As we have seen, there are 2 major threats to this deck.  The first is that ability killer, Garbodor.  Shutting off the “Dynamotor” ability locks this deck down.  “Tool Scrapper” remains that easiest way out of the lock.  Raikou EX can also come in handy in this match-up as it can keep sniping Garbodor/Trubbish off your opponent’s bench, allowing you to save your “catchers” for the big guys.  The other major weakness for this deck is starting with a lone Tynamo.  Every event we have attended, we see the same thing.  The tournament organizer begins the round and 30 seconds later, hands are going up to report “results”, as one player starts with only that Tynamo, looses the coin flip (making them go 2nd) and gets “donked”.  Landorus EX, Torandus EX and Mewtwo EX are 3 examples of several Pokemon that can KO that 40 HP Tynamo on the 1st turn.  Many players have started adding Ditto (BCR) to their build to try and eliminate this scenario.  70 HP Ditto can survive most 1st turn attacks, then safely “Transform” into Tynamo and evolve into Eelektrik on the 2nd turn.  The  opening few turns are the most treacherous time for this deck.  Much like Blastoise/Keldeo, once this deck is set, it is hard to beat.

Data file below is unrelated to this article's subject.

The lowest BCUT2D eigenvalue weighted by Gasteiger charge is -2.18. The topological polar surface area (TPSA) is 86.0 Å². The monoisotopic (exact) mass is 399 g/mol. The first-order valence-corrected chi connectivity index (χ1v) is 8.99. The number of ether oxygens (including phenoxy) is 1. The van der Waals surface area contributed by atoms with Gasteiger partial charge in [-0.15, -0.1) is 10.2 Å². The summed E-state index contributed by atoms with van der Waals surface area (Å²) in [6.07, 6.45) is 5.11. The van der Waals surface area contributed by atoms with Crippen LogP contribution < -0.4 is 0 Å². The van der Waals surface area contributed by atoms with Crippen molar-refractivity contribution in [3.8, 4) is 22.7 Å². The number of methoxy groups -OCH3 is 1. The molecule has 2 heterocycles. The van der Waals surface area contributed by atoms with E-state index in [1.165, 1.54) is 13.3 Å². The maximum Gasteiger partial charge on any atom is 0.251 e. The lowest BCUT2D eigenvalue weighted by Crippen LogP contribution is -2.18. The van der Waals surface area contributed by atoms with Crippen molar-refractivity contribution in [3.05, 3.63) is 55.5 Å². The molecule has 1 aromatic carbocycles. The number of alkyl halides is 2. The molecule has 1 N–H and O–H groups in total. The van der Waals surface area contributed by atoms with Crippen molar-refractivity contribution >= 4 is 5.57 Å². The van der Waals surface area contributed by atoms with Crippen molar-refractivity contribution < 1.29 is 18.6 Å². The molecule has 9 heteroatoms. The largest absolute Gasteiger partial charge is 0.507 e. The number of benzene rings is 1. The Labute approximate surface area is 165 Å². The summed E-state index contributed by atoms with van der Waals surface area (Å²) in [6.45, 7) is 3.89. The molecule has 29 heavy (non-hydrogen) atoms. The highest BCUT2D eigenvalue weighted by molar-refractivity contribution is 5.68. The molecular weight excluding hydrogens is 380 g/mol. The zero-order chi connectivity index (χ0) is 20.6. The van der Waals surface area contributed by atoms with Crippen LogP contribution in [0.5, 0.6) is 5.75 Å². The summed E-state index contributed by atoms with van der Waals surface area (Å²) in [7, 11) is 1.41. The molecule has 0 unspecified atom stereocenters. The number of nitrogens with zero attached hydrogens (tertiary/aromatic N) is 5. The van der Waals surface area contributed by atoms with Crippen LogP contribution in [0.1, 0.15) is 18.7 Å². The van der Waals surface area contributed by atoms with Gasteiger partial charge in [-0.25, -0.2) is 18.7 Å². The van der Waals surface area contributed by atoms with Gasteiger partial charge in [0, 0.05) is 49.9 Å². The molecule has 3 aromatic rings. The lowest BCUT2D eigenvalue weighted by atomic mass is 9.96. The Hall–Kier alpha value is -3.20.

You could go to the next big event and pick out 10 players playing Eelektrik variants and look at their decks and see 10 completely different builds.  That is the beauty of this deck… that you can customize it to suite what you like to play and what cards you have.  You may have to adjust the build to counter common decks in your local meta game.  The build listed above may not win the World Championship, but it should give you a good place to start.  This deck is not super expensive to build, as all the EX’s except Raikou can be purchased in the promo tins.  Just about everything else can be obtained easily through trades.  Ebay remains the source we use the most to pick up single cards.  If you can’t find Eelektrik anywhere else, there is a 3-Tynamo, 2-Eelektrik line in the “Furious Knights” theme deck.

We hope you are all finding these article helpful in understanding the game at the moment and maybe in helping you strengthen your own builds.  As a side note, if you are not familiar with the cards mentioned, we suggest you look under the “Researching Tower” tab on the PokeGym website.  It has all of the cards mentioned listed in alphabetical order and brings up a picture of the card you click on the right.  In our next article, we will look at 2 similar decks that focus on prize denial, meaning decks built with the goal of keeping you from knocking out any of their attackers.  We’ll look at Darkrai/Hydregion and Klinklang/EX and how these 2 different decks do basically the same thing but in different ways.  See you at the Gym!